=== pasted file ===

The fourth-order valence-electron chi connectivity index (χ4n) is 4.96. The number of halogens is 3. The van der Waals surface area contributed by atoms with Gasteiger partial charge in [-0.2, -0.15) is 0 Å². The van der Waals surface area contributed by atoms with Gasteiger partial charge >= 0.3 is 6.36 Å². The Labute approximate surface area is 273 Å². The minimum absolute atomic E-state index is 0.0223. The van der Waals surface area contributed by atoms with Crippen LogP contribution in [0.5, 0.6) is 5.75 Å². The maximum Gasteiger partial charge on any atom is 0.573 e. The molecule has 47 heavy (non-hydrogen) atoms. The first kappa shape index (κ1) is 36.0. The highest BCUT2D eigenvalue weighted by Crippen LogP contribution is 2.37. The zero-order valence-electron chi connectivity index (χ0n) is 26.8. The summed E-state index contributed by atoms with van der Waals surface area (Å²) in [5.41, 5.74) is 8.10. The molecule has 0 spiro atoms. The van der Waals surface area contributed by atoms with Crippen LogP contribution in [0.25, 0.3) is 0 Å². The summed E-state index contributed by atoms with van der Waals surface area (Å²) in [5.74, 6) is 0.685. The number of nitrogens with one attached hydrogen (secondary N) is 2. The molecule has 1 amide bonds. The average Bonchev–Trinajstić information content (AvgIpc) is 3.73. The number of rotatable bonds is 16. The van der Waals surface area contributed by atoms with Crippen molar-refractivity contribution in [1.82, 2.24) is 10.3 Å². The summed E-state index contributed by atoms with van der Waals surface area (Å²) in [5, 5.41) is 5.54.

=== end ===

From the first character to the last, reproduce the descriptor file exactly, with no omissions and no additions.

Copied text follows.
The fourth-order valence-electron chi connectivity index (χ4n) is 4.96. The number of halogens is 3. The van der Waals surface area contributed by atoms with Gasteiger partial charge in [-0.2, -0.15) is 0 Å². The van der Waals surface area contributed by atoms with Gasteiger partial charge >= 0.3 is 6.36 Å². The Labute approximate surface area is 273 Å². The minimum absolute atomic E-state index is 0.0223. The van der Waals surface area contributed by atoms with Crippen LogP contribution in [0.5, 0.6) is 5.75 Å². The maximum Gasteiger partial charge on any atom is 0.573 e. The molecule has 47 heavy (non-hydrogen) atoms. The first kappa shape index (κ1) is 36.0. The highest BCUT2D eigenvalue weighted by Crippen LogP contribution is 2.37. The zero-order valence-electron chi connectivity index (χ0n) is 26.8. The summed E-state index contributed by atoms with van der Waals surface area (Å²) in [5.41, 5.74) is 8.10. The molecule has 0 spiro atoms. The van der Waals surface area contributed by atoms with Crippen LogP contribution in [0.25, 0.3) is 0 Å². The summed E-state index contributed by atoms with van der Waals surface area (Å²) in [5.74, 6) is 0.685. The number of nitrogens with one attached hydrogen (secondary N) is 2. The molecule has 1 amide bonds. The average Bonchev–Trinajstić information content (AvgIpc) is 3.73. The number of rotatable bonds is 16. The van der Waals surface area contributed by atoms with Crippen molar-refractivity contribution in [1.82, 2.24) is 10.3 Å². The summed E-state index contributed by atoms with van der Waals surface area (Å²) in [5, 5.41) is 5.54.